Table 3

Current studies evaluating the role of panitumumab in head and neck cancer [100]

Study type

Disease setting


Number of patients

Sponsor entity

Phase II (randomized)

Unresected, locally advanced head and neck cancer

Cisplatin/RT vs. ABX/RT



Phase I

Locally advanced head and neck cancer

ABX/chemo-RT vs. ABX/induction chemo followed by chemo-RT


Dana-Farber Cancer Institute

Phase II (randomized)

Unresected, locally advanced head and neck cancer

Cisplatin/RT vs. cisplatin/ABX/RT



Phase II

Postoperative setting



University of Pittsburgh

Phase II (PRISM)

Metastatic or recurrent head and neck cancer (second-line therapy)

ABX monotherapy



Phase III

Locally advanced stage III/IV SCCHN

Cisplatin/RT vs. ABX/RT


NCI Canada


Metastatic or recurrent head and neck cancer

Cisplatin/5-FU vs. cisplatin/5-FU/ABX



ABX panitumumab, RT radiation therapy, chemo-RT chemoradiation, PRISM panitumumab regimen in second-line monotherapy of head and neck cancer, SPECTRUM study of panitumumab efficacy in patients with recurrent and/or metastatic head and neck cancer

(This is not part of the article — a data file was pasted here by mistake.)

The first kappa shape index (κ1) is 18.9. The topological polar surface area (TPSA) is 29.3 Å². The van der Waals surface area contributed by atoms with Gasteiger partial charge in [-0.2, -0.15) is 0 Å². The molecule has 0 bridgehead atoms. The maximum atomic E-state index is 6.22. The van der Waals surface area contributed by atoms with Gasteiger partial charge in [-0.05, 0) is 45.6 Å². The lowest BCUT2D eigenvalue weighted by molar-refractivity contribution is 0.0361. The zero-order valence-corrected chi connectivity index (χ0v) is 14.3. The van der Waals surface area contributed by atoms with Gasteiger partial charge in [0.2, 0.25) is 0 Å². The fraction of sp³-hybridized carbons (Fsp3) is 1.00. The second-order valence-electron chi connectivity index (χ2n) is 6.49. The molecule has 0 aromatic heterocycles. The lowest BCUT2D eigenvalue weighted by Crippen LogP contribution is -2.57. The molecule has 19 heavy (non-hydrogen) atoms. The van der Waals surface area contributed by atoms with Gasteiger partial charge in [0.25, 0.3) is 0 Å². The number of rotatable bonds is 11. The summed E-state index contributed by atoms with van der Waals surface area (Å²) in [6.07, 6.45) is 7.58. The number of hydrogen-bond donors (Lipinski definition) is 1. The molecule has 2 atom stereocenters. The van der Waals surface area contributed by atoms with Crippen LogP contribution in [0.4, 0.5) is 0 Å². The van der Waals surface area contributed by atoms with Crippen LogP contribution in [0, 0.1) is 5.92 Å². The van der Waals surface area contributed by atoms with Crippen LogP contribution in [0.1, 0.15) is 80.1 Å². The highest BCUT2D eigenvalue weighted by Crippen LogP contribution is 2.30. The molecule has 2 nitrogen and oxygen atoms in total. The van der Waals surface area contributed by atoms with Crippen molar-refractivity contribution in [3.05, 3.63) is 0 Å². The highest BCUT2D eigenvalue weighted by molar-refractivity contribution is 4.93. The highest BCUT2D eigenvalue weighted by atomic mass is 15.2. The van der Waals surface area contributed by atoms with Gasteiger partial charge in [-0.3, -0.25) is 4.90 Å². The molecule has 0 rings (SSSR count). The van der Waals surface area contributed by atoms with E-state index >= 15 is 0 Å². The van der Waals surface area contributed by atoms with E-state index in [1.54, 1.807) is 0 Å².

Dual inhibition of the EGFR in head and neck cancers

Lapatinib, a dual TKI (EGFR and Her-2/neu receptor), has also been explored in the treatment of SCCHN. As a single agent, lapatinib has not shown activity in recurrent and/or metastatic SCCHN [89]. Further studies combining lapatinib with RT has shown provocative results. In a phase I trial, escalating lapatinib doses (500, 1,000, and 1,500 mg/day) were combined with cisplatin (100 mg/m2 on days 1, 22, and 43) plus standard fractionation of RT [90]. Thirty-one patients with locally advanced SCCHN were enrolled, reporting as DLT a perforated ulcer in one patient in the 500-mg cohort and transient elevation of liver enzymes in one patient in the 1,000-mg cohort. The regimen induced an 81% ORR (16 CR and 9 PR). Due to these encouraging results, a phase II trial as well as a phase III randomized, double blind, placebo-controlled, multicenter trials are ongoing. In the phase III trial, lapatinib is being tested in the post-operative setting in combination with concurrent chemoradation for high-risk SCCHN. Lapatinib or placebo maintenance treatment will continue for 1 year and will determine if this approach is effective in reducing recurrence rate in this high-risk group of patients [91].